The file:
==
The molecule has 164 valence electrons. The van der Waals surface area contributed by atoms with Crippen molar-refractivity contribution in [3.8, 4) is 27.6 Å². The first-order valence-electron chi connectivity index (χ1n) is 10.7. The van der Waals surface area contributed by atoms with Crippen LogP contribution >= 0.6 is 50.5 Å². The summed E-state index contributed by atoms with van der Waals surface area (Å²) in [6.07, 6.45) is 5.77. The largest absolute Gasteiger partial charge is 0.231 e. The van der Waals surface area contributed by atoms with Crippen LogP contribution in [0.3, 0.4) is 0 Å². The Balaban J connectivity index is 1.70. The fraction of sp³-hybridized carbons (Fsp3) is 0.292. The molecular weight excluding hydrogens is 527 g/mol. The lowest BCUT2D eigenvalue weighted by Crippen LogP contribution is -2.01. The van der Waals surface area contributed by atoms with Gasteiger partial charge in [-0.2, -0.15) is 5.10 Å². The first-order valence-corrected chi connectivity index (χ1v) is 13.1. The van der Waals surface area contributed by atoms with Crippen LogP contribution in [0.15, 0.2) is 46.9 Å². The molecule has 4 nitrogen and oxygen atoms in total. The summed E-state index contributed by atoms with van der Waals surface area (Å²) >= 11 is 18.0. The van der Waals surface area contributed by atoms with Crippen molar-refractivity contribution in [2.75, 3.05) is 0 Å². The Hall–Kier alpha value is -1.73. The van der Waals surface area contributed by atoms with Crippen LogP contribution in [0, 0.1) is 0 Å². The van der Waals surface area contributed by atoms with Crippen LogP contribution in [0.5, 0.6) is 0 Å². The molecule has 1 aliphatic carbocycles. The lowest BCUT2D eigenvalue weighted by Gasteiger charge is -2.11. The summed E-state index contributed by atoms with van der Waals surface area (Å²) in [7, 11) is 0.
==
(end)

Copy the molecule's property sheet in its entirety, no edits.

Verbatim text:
The molecule has 164 valence electrons. The van der Waals surface area contributed by atoms with Crippen molar-refractivity contribution in [3.8, 4) is 27.6 Å². The first-order valence-electron chi connectivity index (χ1n) is 10.7. The van der Waals surface area contributed by atoms with Crippen LogP contribution >= 0.6 is 50.5 Å². The summed E-state index contributed by atoms with van der Waals surface area (Å²) in [6.07, 6.45) is 5.77. The largest absolute Gasteiger partial charge is 0.231 e. The van der Waals surface area contributed by atoms with Crippen LogP contribution in [0.3, 0.4) is 0 Å². The Balaban J connectivity index is 1.70. The fraction of sp³-hybridized carbons (Fsp3) is 0.292. The molecular weight excluding hydrogens is 527 g/mol. The lowest BCUT2D eigenvalue weighted by Crippen LogP contribution is -2.01. The van der Waals surface area contributed by atoms with Gasteiger partial charge in [-0.2, -0.15) is 5.10 Å². The first-order valence-corrected chi connectivity index (χ1v) is 13.1. The van der Waals surface area contributed by atoms with Crippen LogP contribution in [0.15, 0.2) is 46.9 Å². The molecule has 4 nitrogen and oxygen atoms in total. The summed E-state index contributed by atoms with van der Waals surface area (Å²) >= 11 is 18.0. The van der Waals surface area contributed by atoms with Crippen molar-refractivity contribution in [2.75, 3.05) is 0 Å². The Hall–Kier alpha value is -1.73. The van der Waals surface area contributed by atoms with Crippen LogP contribution in [0, 0.1) is 0 Å². The van der Waals surface area contributed by atoms with Crippen LogP contribution in [0.5, 0.6) is 0 Å². The molecule has 1 aliphatic carbocycles. The lowest BCUT2D eigenvalue weighted by Gasteiger charge is -2.11. The summed E-state index contributed by atoms with van der Waals surface area (Å²) in [7, 11) is 0.